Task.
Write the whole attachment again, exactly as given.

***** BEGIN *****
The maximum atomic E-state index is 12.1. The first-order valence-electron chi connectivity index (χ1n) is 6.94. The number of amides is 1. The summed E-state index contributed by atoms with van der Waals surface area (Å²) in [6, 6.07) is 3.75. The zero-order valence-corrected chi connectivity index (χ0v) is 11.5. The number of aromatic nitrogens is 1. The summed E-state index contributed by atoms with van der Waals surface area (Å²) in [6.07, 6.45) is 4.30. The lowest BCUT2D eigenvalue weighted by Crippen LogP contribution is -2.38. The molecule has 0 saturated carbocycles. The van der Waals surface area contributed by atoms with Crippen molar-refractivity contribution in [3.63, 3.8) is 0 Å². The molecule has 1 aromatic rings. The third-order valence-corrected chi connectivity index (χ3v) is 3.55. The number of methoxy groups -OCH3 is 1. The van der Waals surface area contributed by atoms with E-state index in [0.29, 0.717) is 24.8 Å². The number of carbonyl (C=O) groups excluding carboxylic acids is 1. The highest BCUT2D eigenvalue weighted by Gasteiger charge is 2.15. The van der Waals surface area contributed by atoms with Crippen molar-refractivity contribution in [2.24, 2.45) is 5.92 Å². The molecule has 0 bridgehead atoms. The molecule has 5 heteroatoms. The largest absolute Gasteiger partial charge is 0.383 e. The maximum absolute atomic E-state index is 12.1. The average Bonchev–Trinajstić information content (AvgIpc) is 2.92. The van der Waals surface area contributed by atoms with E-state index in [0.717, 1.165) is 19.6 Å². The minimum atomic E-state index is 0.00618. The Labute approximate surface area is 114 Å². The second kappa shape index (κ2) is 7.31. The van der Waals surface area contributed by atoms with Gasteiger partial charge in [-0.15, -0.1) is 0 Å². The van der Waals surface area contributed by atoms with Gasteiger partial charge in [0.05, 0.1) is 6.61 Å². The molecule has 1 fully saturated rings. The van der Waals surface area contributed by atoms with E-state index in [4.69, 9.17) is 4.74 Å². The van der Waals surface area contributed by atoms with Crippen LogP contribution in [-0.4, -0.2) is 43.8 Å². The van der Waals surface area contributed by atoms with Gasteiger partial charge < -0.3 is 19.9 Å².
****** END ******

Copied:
The maximum atomic E-state index is 12.1. The first-order valence-electron chi connectivity index (χ1n) is 6.94. The number of amides is 1. The summed E-state index contributed by atoms with van der Waals surface area (Å²) in [6, 6.07) is 3.75. The zero-order valence-corrected chi connectivity index (χ0v) is 11.5. The number of aromatic nitrogens is 1. The summed E-state index contributed by atoms with van der Waals surface area (Å²) in [6.07, 6.45) is 4.30. The lowest BCUT2D eigenvalue weighted by Crippen LogP contribution is -2.38. The molecule has 0 saturated carbocycles. The van der Waals surface area contributed by atoms with Crippen molar-refractivity contribution in [3.63, 3.8) is 0 Å². The molecule has 1 aromatic rings. The third-order valence-corrected chi connectivity index (χ3v) is 3.55. The number of methoxy groups -OCH3 is 1. The van der Waals surface area contributed by atoms with E-state index in [0.29, 0.717) is 24.8 Å². The number of carbonyl (C=O) groups excluding carboxylic acids is 1. The highest BCUT2D eigenvalue weighted by Gasteiger charge is 2.15. The van der Waals surface area contributed by atoms with Crippen molar-refractivity contribution in [2.24, 2.45) is 5.92 Å². The molecule has 0 bridgehead atoms. The molecule has 5 heteroatoms. The largest absolute Gasteiger partial charge is 0.383 e. The maximum absolute atomic E-state index is 12.1. The average Bonchev–Trinajstić information content (AvgIpc) is 2.92. The van der Waals surface area contributed by atoms with E-state index in [0.717, 1.165) is 19.6 Å². The minimum atomic E-state index is 0.00618. The Labute approximate surface area is 114 Å². The second kappa shape index (κ2) is 7.31. The van der Waals surface area contributed by atoms with Gasteiger partial charge in [-0.15, -0.1) is 0 Å². The van der Waals surface area contributed by atoms with Gasteiger partial charge in [0.05, 0.1) is 6.61 Å². The molecule has 1 fully saturated rings. The van der Waals surface area contributed by atoms with E-state index in [4.69, 9.17) is 4.74 Å². The van der Waals surface area contributed by atoms with Crippen LogP contribution in [-0.4, -0.2) is 43.8 Å². The van der Waals surface area contributed by atoms with Gasteiger partial charge < -0.3 is 19.9 Å².